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Lead Voice over Internet protocol claims spur disagreement

Reminders of seismic shifts seem to be all over the place in this classroom at La Jolla Country Day School.

A mural depicting the seven continents takes up one entire wall.

But school employee Quoc Vo is more interested in the computer cable running the length of the ceiling.

The cable extends to the opposite wall, near the place where the classroom has its telephone.

The phone is a new addition, and it runs on Internet protocol.

Translation: It doesn’t use a phone line. It uses a data line, sharing the same cable as the school’s computer network.

It’s a reminder that here, and all over the country, the technology pushing calls through phone systems is changing.

Internet protocol, or “voice over IP,” seems to be the coming thing.

Vendors and system integrators are trying to interest customers in Internet-based phone equipment.

They see customers in large and small companies ready to upgrade their enterprise systems. They also see customers among the big telecom carriers.

Think of the savings, vendors say, though other observers say claims of savings are probably exaggerated.


Consumers Are Unaware

It’s a subject that holds a fascination for phone company execs and information technology types. Arguments over cost savings probably perk business owners’ ears.

Meanwhile, as the technological continents shift beneath them, telephone users are oblivious to what’s happening , and probably want it to stay that way.

“Nobody wants to know what’s under the covers,” said Adam Stevenson, product marketing manager with Continuous Computing Corp.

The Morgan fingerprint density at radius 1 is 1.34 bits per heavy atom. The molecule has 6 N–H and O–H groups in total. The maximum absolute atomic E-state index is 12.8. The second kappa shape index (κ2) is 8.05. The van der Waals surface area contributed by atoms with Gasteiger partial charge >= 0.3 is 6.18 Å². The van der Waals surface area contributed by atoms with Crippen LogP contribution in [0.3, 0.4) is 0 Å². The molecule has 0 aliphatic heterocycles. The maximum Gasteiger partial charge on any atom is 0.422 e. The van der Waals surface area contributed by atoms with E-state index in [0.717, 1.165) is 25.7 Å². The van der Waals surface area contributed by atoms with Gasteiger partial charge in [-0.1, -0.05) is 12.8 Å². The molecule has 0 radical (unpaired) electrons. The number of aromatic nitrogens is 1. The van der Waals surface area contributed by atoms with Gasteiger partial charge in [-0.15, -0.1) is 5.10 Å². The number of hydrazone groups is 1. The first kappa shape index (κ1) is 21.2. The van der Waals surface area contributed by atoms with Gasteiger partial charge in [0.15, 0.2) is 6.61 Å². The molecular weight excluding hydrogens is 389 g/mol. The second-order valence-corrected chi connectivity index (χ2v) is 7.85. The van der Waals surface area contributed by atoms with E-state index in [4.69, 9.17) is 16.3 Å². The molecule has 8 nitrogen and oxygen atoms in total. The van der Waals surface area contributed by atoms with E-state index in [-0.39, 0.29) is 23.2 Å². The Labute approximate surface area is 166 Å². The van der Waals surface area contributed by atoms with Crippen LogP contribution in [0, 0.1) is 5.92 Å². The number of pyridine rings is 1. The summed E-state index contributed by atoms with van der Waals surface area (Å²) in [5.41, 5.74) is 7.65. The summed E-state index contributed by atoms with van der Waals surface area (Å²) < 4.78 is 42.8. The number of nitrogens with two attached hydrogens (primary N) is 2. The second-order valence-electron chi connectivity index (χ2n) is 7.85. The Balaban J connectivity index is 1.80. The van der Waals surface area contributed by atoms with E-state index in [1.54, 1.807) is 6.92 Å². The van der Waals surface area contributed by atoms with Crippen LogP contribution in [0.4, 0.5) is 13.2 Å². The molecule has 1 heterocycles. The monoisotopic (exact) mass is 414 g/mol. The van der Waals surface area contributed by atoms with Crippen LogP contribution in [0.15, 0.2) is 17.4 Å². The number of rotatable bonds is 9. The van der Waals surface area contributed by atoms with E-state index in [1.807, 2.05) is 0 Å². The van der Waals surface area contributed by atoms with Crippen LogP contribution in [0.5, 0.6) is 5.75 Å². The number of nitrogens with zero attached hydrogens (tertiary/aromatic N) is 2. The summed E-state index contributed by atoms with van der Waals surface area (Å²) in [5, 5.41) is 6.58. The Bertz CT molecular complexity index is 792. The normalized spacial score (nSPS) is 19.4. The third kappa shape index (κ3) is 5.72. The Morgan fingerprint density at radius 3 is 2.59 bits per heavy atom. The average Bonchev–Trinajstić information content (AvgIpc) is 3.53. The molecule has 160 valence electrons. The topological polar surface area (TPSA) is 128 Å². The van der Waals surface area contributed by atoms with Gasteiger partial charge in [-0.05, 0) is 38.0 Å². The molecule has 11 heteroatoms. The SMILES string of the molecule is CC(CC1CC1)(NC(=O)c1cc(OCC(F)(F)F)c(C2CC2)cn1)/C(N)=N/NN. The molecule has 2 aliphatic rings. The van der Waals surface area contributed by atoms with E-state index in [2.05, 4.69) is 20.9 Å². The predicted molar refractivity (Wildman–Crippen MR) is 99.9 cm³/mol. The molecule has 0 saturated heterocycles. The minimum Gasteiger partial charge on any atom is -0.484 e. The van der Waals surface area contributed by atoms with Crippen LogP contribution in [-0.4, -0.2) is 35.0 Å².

Continuous Computing is one San Diego company creating the seismic shift. The private, venture-backed firm sells voice over Internet protocol electronics to Alcatel, Cisco, Ericsson and Lucent , equipment vendors who turn around and sell their equipment to carriers.

The company this month brought out a new, 8-port gigabit Ethernet switch in the “CompactPCI” size. The achievement in this piece of hardware is that it handles greater amounts of information , or more bandwidth , in the physical space it is allotted, Stevenson said.

Nuera Communications, Inc. is another San Diego company providing voice over IP equipment to carriers and other companies.

Its equipment links Internet telephones to the public-switched telephone network, as well as to cable and to wireless infrastructures. Customers include Sprint and Net2Phone. AT & T; Strategic Ventures is among the private company’s backers.

Whether Internet phones save money is an open question.

Vendors and systems integrators insist they do, and conventional wisdom argues for replacing a long-distance carrier with the Internet.


– Mixed Message

Yet a recent report from Forrester Research of Cambridge, Mass., says companies will save money only in specific circumstances.

The June report, titled “IP Phones: Better, Not Cheaper,” says customers can expect better equipment prices and more standardization by 2003.

Right now, Internet phone systems cost about as much as conventional systems, the report says.

And for now, it continues, Internet protocol phones may be best suited for companies spread out among many branch offices, or companies where many employees telecommute.

Companies moving to new offices may also want to spring for new IP phones, the Forrester report says.

Of course, some enterprises like to mix old technology with new.

“Nobody’s going to trash their (existing) phone system,” observed Carl L. Silva, a vice president at Science Applications International Corp., which performed the system integration work at neighboring La Jolla Country Day School.

A typical customer probably wants to save pieces of their existing phone system, like the voice mail unit, Silva said.